MONDELLO: Well, yes. David's nodding at all this and occasionally looking at the dog that used to be his brother.

(SOUNDBITE OF FILM, "THE LOBSTER")

COLMAN: (As hotel manager) Now, have you thought of what animal you'd like to be if you end up alone?

FARRELL: (As David) Yes, a lobster.

COLMAN: (As hotel manager) Why a lobster?

FARRELL: (As David) Because lobsters live for over 100 years, they're blue-blooded like aristocrats and stay fertile all their lives.

COLMAN: (As hotel manager) I must congratulate you. The first thing most people think of is a dog, which is why the world is full of dogs. Very few people choose an unusual animal, which is why they're endangered. A lobster is an excellent choice.

MONDELLO: So now he's got 45 days to pair up with someone. Everyone in the place assumes that compatibility means like with like. A guy with a lisp looks for a gal with a speech impediment. All is with the knowledge that things may not work out.

(SOUNDBITE OF FILM, "THE LOBSTER")

JOHN C. REILLY: (As lisping man) I want to be a parrot if I don't make it. Why don't you become parrots, too? And then we'll all be together.

BEN WHISHAW: (As limping man) You're a complete idiot - picking one of the few animals that can talk when you have a speech impediment. You'll lisp even as an animal.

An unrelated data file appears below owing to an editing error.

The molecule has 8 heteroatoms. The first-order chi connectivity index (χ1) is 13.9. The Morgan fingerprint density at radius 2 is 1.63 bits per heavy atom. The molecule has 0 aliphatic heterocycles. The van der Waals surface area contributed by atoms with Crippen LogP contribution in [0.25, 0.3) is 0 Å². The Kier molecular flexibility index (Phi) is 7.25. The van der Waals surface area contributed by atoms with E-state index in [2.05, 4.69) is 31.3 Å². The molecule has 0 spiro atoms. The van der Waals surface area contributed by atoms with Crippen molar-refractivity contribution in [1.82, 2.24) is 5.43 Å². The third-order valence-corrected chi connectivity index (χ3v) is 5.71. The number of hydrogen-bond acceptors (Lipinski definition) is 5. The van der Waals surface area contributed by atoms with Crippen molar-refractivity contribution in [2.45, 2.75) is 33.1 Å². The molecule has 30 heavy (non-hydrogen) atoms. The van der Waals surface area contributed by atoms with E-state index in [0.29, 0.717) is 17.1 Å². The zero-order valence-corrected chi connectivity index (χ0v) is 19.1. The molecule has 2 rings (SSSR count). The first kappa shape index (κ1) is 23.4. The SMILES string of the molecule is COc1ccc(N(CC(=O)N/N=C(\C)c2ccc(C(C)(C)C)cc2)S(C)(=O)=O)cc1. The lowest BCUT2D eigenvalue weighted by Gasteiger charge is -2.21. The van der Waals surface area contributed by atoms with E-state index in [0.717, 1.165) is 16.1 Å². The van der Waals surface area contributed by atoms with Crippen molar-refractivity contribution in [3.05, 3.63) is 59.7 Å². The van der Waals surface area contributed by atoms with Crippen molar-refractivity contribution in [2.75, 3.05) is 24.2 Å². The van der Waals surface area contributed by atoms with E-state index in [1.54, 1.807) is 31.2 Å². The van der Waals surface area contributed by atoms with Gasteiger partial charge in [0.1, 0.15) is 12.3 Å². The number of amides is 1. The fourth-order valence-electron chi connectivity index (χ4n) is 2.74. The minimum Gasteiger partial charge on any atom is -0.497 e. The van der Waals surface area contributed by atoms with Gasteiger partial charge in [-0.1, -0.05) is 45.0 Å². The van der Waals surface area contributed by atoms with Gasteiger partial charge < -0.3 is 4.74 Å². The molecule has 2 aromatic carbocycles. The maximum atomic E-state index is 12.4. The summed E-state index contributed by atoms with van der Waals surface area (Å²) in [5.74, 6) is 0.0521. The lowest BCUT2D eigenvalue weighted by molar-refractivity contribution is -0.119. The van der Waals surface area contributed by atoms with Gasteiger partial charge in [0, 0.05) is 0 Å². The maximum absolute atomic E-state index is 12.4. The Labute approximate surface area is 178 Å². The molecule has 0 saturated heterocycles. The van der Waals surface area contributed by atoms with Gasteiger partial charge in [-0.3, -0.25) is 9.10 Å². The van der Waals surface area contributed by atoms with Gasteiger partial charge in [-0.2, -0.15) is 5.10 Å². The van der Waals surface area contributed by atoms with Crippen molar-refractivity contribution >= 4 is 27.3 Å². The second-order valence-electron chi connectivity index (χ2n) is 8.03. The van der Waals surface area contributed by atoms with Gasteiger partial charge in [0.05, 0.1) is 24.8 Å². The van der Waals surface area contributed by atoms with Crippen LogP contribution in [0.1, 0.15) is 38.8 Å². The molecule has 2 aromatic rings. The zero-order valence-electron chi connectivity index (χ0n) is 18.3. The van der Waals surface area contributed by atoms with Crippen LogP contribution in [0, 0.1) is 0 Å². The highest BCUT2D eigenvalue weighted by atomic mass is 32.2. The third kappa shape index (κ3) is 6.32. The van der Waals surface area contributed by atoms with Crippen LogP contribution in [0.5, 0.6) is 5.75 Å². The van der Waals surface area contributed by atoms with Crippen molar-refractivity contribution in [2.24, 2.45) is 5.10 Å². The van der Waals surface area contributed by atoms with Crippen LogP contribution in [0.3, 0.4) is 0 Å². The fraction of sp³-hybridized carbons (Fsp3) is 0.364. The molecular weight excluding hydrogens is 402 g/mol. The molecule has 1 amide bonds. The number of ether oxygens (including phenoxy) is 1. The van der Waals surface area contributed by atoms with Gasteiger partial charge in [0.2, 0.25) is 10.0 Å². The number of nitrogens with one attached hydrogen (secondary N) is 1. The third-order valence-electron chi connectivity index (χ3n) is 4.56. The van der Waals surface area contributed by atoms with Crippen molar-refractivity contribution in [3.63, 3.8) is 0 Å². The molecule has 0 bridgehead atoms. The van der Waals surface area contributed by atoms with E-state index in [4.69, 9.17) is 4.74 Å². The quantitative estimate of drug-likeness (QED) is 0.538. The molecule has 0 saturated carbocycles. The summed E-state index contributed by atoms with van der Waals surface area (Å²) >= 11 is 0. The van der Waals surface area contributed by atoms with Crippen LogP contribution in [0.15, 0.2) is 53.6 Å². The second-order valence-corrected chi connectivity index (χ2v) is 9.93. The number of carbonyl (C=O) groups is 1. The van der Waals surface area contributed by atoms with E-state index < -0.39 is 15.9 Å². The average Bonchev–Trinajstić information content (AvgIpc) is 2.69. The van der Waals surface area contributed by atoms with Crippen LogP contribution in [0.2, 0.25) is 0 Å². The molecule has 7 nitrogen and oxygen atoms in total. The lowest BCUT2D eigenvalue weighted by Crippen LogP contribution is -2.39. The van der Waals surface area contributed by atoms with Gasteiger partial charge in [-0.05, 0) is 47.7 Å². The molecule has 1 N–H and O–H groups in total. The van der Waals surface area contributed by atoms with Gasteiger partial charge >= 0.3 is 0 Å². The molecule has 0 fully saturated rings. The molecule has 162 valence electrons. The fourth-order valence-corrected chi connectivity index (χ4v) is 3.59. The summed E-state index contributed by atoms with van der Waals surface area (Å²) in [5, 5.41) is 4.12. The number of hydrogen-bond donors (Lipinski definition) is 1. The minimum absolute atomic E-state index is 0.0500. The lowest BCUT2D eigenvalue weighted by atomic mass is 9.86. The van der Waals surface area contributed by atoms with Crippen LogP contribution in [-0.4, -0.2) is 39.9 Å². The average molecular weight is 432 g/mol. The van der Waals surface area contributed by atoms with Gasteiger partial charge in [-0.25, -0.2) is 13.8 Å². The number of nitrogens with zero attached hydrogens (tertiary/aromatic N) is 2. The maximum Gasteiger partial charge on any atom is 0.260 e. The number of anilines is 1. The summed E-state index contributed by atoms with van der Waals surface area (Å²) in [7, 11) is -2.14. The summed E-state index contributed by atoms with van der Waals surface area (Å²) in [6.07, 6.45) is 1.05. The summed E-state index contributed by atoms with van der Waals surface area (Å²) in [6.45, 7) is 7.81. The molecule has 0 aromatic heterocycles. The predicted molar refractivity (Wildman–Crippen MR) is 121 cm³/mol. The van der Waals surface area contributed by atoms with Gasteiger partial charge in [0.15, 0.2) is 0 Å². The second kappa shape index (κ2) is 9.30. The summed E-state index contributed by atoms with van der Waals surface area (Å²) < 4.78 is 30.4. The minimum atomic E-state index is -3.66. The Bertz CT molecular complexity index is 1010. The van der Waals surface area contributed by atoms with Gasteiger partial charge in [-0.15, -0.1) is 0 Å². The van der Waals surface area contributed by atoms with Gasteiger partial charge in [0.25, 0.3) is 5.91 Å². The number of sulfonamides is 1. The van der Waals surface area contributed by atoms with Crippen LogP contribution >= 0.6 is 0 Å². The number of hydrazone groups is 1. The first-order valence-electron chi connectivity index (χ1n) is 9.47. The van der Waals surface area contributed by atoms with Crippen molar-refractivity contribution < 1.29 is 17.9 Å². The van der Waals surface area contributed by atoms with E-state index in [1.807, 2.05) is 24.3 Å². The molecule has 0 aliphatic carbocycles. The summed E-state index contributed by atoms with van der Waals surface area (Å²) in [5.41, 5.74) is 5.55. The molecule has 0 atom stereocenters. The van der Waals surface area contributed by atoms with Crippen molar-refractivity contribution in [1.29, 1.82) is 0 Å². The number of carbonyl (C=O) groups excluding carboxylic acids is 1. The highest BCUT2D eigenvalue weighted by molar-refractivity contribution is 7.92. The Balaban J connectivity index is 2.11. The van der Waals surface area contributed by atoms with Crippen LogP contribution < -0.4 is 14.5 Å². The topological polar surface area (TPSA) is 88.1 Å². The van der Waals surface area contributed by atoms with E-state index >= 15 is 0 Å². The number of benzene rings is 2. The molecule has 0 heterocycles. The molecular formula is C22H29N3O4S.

MONDELLO: David discovers there is an alternative of sorts. In the woods surrounding the hotel are a lot of animals - camels, Shetland ponies, flamingos - but also a bunch of escaped loners who prize lonerness (ph) as strongly as the rest of society prizes coupledom, which sounds fine.

(SOUNDBITE OF FILM, "THE LOBSTER")

UNIDENTIFIED ACTRESS #2: (As character) You can be a loner as long as you like. There is no time limit.

MONDELLO: Except there are still rules.

(SOUNDBITE OF FILM, "THE LOBSTER")

UNIDENTIFIED ACTRESS #2: (As character) Any romantic or sexual relations are punished.

MONDELLO: Greek filmmaker Yorgos Lanthimos is fond of hermetically sealed satires like this, where the logic is rigidly internal and the results of following that logic, decidedly strange. "The Lobster" is his first film in English and plays cleverly with the compatibility assumptions behind, say, singles groups and online dating sites to know how he feels about the idea that opposites attract. But perhaps it's reflected in the opposite first and second halves he's given the movie. The early-going is comic and light, then Colin Farrell's David escapes into the woods, encounters soul mate Rachel Weisz, and there's a tonal shift to serious darkness. Arguably, that's less rewarding. But if weird is what you're looking for, "The Lobster" is, claws down, the romantic comedy for you, though possibly not one you'd want to choose for a first date. I'm Bob Mondello. Transcript provided by NPR, Copyright NPR.